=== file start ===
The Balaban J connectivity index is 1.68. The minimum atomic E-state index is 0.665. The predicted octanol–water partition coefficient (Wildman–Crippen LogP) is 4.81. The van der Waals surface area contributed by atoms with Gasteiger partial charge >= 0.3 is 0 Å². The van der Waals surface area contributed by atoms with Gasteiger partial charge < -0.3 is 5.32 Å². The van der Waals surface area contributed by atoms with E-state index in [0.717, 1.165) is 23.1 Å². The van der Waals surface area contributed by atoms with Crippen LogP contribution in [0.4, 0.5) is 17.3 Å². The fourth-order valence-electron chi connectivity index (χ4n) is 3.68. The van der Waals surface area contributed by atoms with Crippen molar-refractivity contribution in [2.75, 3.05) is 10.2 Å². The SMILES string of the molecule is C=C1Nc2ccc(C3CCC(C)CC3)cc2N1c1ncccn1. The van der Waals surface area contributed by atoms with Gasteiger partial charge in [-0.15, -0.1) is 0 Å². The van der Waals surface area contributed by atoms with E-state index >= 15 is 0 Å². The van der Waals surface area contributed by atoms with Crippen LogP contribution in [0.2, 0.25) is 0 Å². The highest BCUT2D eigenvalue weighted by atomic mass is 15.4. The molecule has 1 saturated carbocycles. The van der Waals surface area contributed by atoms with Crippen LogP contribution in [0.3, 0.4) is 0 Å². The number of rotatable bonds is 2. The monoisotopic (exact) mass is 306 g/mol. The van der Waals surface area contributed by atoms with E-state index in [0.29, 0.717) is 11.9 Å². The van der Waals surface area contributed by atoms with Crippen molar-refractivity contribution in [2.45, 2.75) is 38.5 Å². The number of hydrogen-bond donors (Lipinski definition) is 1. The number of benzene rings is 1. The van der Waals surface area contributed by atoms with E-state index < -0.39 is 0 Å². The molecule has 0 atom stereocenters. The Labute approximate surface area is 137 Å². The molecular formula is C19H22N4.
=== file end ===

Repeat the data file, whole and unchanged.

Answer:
The Balaban J connectivity index is 1.68. The minimum atomic E-state index is 0.665. The predicted octanol–water partition coefficient (Wildman–Crippen LogP) is 4.81. The van der Waals surface area contributed by atoms with Gasteiger partial charge >= 0.3 is 0 Å². The van der Waals surface area contributed by atoms with Gasteiger partial charge < -0.3 is 5.32 Å². The van der Waals surface area contributed by atoms with E-state index in [0.717, 1.165) is 23.1 Å². The van der Waals surface area contributed by atoms with Crippen LogP contribution in [0.4, 0.5) is 17.3 Å². The fourth-order valence-electron chi connectivity index (χ4n) is 3.68. The van der Waals surface area contributed by atoms with Crippen molar-refractivity contribution in [2.75, 3.05) is 10.2 Å². The SMILES string of the molecule is C=C1Nc2ccc(C3CCC(C)CC3)cc2N1c1ncccn1. The van der Waals surface area contributed by atoms with Gasteiger partial charge in [-0.15, -0.1) is 0 Å². The van der Waals surface area contributed by atoms with E-state index >= 15 is 0 Å². The van der Waals surface area contributed by atoms with Crippen LogP contribution in [0.2, 0.25) is 0 Å². The highest BCUT2D eigenvalue weighted by atomic mass is 15.4. The molecule has 1 saturated carbocycles. The van der Waals surface area contributed by atoms with Crippen LogP contribution in [0.3, 0.4) is 0 Å². The number of rotatable bonds is 2. The monoisotopic (exact) mass is 306 g/mol. The van der Waals surface area contributed by atoms with E-state index in [0.29, 0.717) is 11.9 Å². The van der Waals surface area contributed by atoms with Crippen molar-refractivity contribution in [2.45, 2.75) is 38.5 Å². The number of hydrogen-bond donors (Lipinski definition) is 1. The number of benzene rings is 1. The van der Waals surface area contributed by atoms with E-state index < -0.39 is 0 Å². The molecule has 0 atom stereocenters. The Labute approximate surface area is 137 Å². The molecular formula is C19H22N4.